The Bank of Greece (BoG) on Monday again sent "shock waves" through the outgoing Tsipras government's economic policy and ministers' frayed nerves, this time warning that a recent and abrupt batch of welfare spending and tax relief - coming just before European and local government elections and even in their wake - is costly and endangers this year's fiscal targets.
The forecast, included in the BoG's Monetary Policy Report for 2018-2019, comes less than a week before a snap election is held Sunday, which based on the latest results from all mainstream opinion polls, has Alexis Tsipras and his hard left SYRIZA losing to center-right and pro-market New Democracy (ND) party.
In an apparent "parting shot" at the once virulently populist government, the BoG also maintains that slow growth rates continue to plague Greece's economic recovery.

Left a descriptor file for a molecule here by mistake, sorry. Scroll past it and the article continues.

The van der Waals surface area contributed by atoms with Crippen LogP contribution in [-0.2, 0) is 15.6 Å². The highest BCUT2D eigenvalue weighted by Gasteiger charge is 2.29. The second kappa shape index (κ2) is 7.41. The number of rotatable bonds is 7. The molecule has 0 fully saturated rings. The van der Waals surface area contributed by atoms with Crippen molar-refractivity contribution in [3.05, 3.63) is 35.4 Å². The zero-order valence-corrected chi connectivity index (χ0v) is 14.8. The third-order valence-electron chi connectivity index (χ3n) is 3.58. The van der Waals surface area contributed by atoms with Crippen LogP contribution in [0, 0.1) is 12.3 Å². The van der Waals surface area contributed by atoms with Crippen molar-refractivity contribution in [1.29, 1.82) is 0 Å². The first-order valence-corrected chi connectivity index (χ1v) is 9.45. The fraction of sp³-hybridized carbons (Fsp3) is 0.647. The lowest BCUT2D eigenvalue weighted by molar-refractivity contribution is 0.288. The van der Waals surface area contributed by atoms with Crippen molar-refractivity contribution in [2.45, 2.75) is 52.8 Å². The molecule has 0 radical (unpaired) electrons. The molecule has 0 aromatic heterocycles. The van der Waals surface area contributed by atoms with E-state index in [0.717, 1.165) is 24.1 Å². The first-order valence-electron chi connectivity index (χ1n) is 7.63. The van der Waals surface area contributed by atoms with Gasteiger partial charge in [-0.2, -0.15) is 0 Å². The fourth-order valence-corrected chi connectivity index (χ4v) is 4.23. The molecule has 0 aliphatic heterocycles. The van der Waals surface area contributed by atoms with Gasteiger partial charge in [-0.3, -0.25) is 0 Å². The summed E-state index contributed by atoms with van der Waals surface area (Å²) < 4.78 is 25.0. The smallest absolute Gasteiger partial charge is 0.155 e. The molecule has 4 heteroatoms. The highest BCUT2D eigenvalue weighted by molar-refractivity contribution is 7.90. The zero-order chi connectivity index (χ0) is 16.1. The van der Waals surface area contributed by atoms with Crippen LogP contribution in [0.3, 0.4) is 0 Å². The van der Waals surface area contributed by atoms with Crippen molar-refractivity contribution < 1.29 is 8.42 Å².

The BoG, led by former finance minister Yannis Stournaras, has been a nagging "thorn" in the side of Tsipras' government since the latter assumed power in January 2015 on a tide of public discontent with bailout-related austerity policy.
On Monday, the BoG report again forecast that Greece's primary budget surplus for 2019 will fall short of the creditor-mandated 3.5 percent of GDP, hovering instead at around 2.9 percent.
In terms of GDP growth, the BoG forecasts 1.9 percent this year; 2.1 percent in 2020 and 2.2 percent in 2021.
The report, in full, appears here: